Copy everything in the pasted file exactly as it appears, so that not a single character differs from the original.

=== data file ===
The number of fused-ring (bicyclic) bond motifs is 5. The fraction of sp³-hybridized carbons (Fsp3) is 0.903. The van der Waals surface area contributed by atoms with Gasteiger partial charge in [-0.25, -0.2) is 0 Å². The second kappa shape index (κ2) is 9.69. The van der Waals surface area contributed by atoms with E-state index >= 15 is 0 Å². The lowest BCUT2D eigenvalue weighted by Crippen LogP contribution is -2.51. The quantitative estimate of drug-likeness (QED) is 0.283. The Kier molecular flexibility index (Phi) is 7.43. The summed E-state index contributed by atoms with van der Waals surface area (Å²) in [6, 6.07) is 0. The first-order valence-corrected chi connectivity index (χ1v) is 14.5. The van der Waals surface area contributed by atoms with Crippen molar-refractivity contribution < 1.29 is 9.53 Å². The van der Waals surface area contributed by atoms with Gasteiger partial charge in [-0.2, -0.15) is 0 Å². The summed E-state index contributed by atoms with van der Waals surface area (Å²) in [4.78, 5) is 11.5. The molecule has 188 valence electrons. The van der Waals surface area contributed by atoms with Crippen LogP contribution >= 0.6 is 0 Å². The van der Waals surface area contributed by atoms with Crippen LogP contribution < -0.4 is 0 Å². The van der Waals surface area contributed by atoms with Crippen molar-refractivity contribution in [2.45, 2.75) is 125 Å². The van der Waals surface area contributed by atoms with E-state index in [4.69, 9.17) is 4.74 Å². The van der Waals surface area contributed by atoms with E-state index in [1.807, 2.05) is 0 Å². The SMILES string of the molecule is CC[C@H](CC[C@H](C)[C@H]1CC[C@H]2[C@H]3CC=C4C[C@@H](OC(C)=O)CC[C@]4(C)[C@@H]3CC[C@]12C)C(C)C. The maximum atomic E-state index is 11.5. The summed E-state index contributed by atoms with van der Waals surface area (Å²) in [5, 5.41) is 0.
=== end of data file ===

The number of fused-ring (bicyclic) bond motifs is 5. The fraction of sp³-hybridized carbons (Fsp3) is 0.903. The van der Waals surface area contributed by atoms with Gasteiger partial charge in [-0.25, -0.2) is 0 Å². The second kappa shape index (κ2) is 9.69. The van der Waals surface area contributed by atoms with E-state index >= 15 is 0 Å². The lowest BCUT2D eigenvalue weighted by Crippen LogP contribution is -2.51. The quantitative estimate of drug-likeness (QED) is 0.283. The Kier molecular flexibility index (Phi) is 7.43. The summed E-state index contributed by atoms with van der Waals surface area (Å²) in [6, 6.07) is 0. The first-order valence-corrected chi connectivity index (χ1v) is 14.5. The van der Waals surface area contributed by atoms with Crippen molar-refractivity contribution < 1.29 is 9.53 Å². The van der Waals surface area contributed by atoms with Gasteiger partial charge in [-0.2, -0.15) is 0 Å². The summed E-state index contributed by atoms with van der Waals surface area (Å²) in [4.78, 5) is 11.5. The molecule has 188 valence electrons. The van der Waals surface area contributed by atoms with Crippen LogP contribution >= 0.6 is 0 Å². The van der Waals surface area contributed by atoms with Crippen LogP contribution < -0.4 is 0 Å². The van der Waals surface area contributed by atoms with Crippen molar-refractivity contribution in [2.45, 2.75) is 125 Å². The van der Waals surface area contributed by atoms with E-state index in [4.69, 9.17) is 4.74 Å². The van der Waals surface area contributed by atoms with E-state index in [1.807, 2.05) is 0 Å². The SMILES string of the molecule is CC[C@H](CC[C@H](C)[C@H]1CC[C@H]2[C@H]3CC=C4C[C@@H](OC(C)=O)CC[C@]4(C)[C@@H]3CC[C@]12C)C(C)C. The maximum atomic E-state index is 11.5. The summed E-state index contributed by atoms with van der Waals surface area (Å²) in [5, 5.41) is 0.